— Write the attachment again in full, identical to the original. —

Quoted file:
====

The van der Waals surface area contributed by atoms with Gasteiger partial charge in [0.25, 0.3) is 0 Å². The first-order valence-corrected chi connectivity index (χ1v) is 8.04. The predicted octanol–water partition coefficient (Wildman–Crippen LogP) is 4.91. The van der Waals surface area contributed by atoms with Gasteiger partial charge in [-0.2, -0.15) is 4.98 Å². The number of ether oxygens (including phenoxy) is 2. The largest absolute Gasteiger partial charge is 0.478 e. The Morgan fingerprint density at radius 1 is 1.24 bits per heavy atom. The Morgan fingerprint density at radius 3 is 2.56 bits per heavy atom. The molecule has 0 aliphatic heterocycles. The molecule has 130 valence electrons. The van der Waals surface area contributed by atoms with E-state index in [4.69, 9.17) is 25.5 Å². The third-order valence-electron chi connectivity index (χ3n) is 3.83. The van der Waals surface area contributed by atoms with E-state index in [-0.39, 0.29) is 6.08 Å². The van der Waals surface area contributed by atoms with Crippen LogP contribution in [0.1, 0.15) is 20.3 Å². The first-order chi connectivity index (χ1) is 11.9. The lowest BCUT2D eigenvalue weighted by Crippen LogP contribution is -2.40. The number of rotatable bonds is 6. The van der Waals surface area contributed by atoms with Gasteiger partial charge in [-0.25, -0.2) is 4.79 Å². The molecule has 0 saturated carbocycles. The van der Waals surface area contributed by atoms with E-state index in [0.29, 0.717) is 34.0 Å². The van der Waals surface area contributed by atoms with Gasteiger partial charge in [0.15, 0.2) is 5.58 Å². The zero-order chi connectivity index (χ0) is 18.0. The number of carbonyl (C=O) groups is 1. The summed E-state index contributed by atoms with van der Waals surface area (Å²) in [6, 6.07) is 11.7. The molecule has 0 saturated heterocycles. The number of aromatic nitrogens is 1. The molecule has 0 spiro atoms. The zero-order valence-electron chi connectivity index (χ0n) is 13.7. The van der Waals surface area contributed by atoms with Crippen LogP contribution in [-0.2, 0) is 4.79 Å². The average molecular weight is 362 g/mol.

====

The van der Waals surface area contributed by atoms with Gasteiger partial charge in [0.25, 0.3) is 0 Å². The first-order valence-corrected chi connectivity index (χ1v) is 8.04. The predicted octanol–water partition coefficient (Wildman–Crippen LogP) is 4.91. The van der Waals surface area contributed by atoms with Gasteiger partial charge in [-0.2, -0.15) is 4.98 Å². The number of ether oxygens (including phenoxy) is 2. The largest absolute Gasteiger partial charge is 0.478 e. The Morgan fingerprint density at radius 1 is 1.24 bits per heavy atom. The Morgan fingerprint density at radius 3 is 2.56 bits per heavy atom. The molecule has 0 aliphatic heterocycles. The molecule has 130 valence electrons. The van der Waals surface area contributed by atoms with E-state index in [4.69, 9.17) is 25.5 Å². The third-order valence-electron chi connectivity index (χ3n) is 3.83. The van der Waals surface area contributed by atoms with E-state index in [-0.39, 0.29) is 6.08 Å². The van der Waals surface area contributed by atoms with Crippen LogP contribution in [0.1, 0.15) is 20.3 Å². The first-order chi connectivity index (χ1) is 11.9. The lowest BCUT2D eigenvalue weighted by Crippen LogP contribution is -2.40. The number of rotatable bonds is 6. The van der Waals surface area contributed by atoms with Gasteiger partial charge in [-0.25, -0.2) is 4.79 Å². The molecule has 0 saturated carbocycles. The van der Waals surface area contributed by atoms with E-state index in [0.29, 0.717) is 34.0 Å². The van der Waals surface area contributed by atoms with Gasteiger partial charge in [0.15, 0.2) is 5.58 Å². The zero-order chi connectivity index (χ0) is 18.0. The number of carbonyl (C=O) groups is 1. The summed E-state index contributed by atoms with van der Waals surface area (Å²) in [6, 6.07) is 11.7. The molecule has 0 saturated heterocycles. The number of aromatic nitrogens is 1. The molecule has 0 spiro atoms. The zero-order valence-electron chi connectivity index (χ0n) is 13.7. The van der Waals surface area contributed by atoms with Crippen LogP contribution in [-0.2, 0) is 4.79 Å². The average molecular weight is 362 g/mol.